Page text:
A second method is the all-day coil system. With this system, several coils are preassembled off-line on a special mandrel. The outside wrap of each coil in a horizontal stack is end-joined to the inside wrap of the coil immediately above it (see Figure 10).
In operation, strip is removed from the top coil, then the next lower coil, and so on until all coils are expended. A special roll stand is used to direct the strip from each coil to the mill. This roll stand indexes to the next lower coil each time a coil is depleted.
In most operations, enough coil can be preassembled to satisfy the requirement for one shift, so mill operation is continuous for at least one shift.
These accumulation methods allow for more production between stoppages; however, they do not allow for continuous operation.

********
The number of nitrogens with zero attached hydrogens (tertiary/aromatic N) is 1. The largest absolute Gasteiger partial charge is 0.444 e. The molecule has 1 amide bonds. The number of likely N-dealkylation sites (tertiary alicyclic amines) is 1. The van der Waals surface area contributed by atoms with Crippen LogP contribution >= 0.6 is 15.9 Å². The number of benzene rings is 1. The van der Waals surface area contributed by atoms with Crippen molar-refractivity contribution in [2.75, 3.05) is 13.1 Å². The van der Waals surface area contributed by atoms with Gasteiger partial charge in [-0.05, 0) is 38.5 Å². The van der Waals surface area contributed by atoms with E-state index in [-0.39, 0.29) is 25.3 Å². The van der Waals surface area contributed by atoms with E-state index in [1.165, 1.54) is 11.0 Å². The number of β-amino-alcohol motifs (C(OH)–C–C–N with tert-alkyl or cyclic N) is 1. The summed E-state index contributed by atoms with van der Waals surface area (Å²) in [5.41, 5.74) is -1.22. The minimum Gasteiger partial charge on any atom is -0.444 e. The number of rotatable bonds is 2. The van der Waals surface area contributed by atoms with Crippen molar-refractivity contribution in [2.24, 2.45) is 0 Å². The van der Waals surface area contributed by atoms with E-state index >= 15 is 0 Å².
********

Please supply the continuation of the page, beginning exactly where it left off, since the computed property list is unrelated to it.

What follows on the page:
The trend in the tube and pipe industry in the last 10 to 15 years has been toward mills that can run continuously at higher speeds over a greater range of thicknesses and widths with less maintenance and greater flexibility. The strip accumulator is one of the most important machines in the line because the line's productivity is often a function of its ability to run nonstop.
When comparing the relative advantages of any type of accumulator, tube producers must consider all of the relevant costs associated with its purchase and maintenance, as well as its effects on productivity.
If an accumulator is chosen based only on the lowest price, the apparent savings may be misleading. Remember, just a few stops in production to make end welds can offset any savings that might have been gained in purchasing a less costly accumulator.
This article was supplied by Kent Corp., 9801 York Alpha Drive, North Royalton, Ohio 44133, phone 216-582-3400, fax 216-237-5368. Kent Corp. manufactures machinery for the tube and pipe mill industry.